A single excavation square (2.5 × 3.0 m; Fig. 2) was opened, exposing sandy hamra soil beneath a layer of modern fill (thickness 1 m). In the northern and southern sides of the square were modern infrastructures that penetrated the ground and might have damaged ancient remains. A human skull (L101; Fig. 3) was exposed next to the eastern side of the square; the rest of the skeleton had probably been truncated when concrete was poured for the base of an electric pole. Apparently, the skull represents an adult individual that was interred in a primary burial in an east–west direction, with the head in the west and facing south. The sutures in the cranium were still open, an indicator characteristic of an individual less than 30 years of age (Hershkovitz et al. 1997). The glabellar lines and brow ridges, as well as the superior nuchal line, were not developed, a morphology characteristic of a female individual. Although the soil in the excavation was sifted, only meager remains of human bones and several potsherds dating to the Roman and Byzantine periods (third–fifth centuries CE) were recovered.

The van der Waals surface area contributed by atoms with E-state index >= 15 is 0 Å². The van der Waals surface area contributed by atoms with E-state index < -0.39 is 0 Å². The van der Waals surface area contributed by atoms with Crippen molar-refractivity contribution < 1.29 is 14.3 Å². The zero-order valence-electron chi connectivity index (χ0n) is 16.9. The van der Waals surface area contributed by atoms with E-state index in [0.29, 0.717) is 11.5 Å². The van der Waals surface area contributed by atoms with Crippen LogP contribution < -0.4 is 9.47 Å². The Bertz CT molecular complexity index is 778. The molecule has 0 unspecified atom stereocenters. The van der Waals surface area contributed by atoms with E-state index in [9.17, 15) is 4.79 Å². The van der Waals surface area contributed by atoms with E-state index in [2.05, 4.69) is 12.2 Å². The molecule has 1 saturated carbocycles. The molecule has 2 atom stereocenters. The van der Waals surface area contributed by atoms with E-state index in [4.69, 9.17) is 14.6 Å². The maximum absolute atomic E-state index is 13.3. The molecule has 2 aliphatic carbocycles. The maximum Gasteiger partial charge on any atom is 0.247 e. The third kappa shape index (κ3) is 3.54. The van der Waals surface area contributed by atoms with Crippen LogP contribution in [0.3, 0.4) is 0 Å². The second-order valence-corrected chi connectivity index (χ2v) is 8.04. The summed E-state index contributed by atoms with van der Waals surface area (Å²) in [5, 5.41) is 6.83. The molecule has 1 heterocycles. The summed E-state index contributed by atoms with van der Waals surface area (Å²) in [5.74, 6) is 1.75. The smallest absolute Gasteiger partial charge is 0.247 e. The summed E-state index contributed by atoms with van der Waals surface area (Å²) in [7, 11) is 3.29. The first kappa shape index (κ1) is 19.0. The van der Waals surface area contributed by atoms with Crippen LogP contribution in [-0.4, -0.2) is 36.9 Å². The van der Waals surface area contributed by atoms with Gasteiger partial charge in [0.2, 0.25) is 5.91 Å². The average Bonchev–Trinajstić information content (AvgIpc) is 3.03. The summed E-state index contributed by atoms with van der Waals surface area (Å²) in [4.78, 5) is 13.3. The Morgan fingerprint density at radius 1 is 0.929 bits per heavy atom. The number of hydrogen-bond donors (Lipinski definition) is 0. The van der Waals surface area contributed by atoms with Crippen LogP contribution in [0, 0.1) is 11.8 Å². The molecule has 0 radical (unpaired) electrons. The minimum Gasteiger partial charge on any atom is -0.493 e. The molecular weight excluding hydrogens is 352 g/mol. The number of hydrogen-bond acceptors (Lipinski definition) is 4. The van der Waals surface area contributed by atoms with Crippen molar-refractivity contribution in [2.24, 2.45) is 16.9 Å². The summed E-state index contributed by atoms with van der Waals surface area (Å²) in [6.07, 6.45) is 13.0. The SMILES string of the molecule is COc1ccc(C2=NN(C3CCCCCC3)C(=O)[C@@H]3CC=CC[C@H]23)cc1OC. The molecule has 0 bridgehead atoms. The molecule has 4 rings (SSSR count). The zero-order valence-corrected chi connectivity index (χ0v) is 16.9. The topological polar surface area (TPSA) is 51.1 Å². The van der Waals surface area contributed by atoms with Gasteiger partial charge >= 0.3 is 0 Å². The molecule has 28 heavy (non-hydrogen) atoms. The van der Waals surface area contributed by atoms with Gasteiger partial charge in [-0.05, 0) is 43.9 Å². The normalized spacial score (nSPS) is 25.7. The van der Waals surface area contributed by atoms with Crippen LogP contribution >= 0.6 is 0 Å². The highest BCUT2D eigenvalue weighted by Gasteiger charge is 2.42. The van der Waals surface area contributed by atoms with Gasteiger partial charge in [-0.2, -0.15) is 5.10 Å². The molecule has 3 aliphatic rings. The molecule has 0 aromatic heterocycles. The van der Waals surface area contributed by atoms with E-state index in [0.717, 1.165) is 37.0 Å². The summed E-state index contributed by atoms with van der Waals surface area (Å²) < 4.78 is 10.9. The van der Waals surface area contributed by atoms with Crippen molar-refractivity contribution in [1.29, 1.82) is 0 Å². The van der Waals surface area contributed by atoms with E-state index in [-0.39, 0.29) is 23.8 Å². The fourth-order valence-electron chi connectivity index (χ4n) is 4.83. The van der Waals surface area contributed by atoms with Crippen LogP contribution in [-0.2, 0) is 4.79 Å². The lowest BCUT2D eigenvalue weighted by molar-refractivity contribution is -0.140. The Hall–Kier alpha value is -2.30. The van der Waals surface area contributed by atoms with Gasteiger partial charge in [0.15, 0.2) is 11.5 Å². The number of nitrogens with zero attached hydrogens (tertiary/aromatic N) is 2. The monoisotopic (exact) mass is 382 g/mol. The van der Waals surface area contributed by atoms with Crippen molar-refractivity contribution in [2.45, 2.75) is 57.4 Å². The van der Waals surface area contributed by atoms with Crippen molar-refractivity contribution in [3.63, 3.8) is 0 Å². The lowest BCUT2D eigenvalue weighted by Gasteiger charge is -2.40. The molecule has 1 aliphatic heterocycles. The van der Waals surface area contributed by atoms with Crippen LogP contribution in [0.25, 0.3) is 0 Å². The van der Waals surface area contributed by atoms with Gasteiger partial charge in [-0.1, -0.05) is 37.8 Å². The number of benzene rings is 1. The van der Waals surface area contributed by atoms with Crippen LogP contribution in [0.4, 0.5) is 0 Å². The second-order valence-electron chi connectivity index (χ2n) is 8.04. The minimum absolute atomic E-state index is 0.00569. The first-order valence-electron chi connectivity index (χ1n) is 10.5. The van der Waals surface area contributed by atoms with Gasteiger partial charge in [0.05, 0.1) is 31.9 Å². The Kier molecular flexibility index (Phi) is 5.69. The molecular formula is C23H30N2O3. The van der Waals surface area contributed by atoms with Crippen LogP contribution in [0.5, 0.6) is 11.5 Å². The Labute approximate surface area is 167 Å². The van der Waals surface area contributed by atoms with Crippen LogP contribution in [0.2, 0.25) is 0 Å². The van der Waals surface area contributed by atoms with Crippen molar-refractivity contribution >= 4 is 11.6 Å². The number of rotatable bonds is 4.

Due to the position of interment and the location of the tomb within a Muslim cemetery, we conclude that the tomb was dug during the twelfth century CE into a layer from the Byzantine period.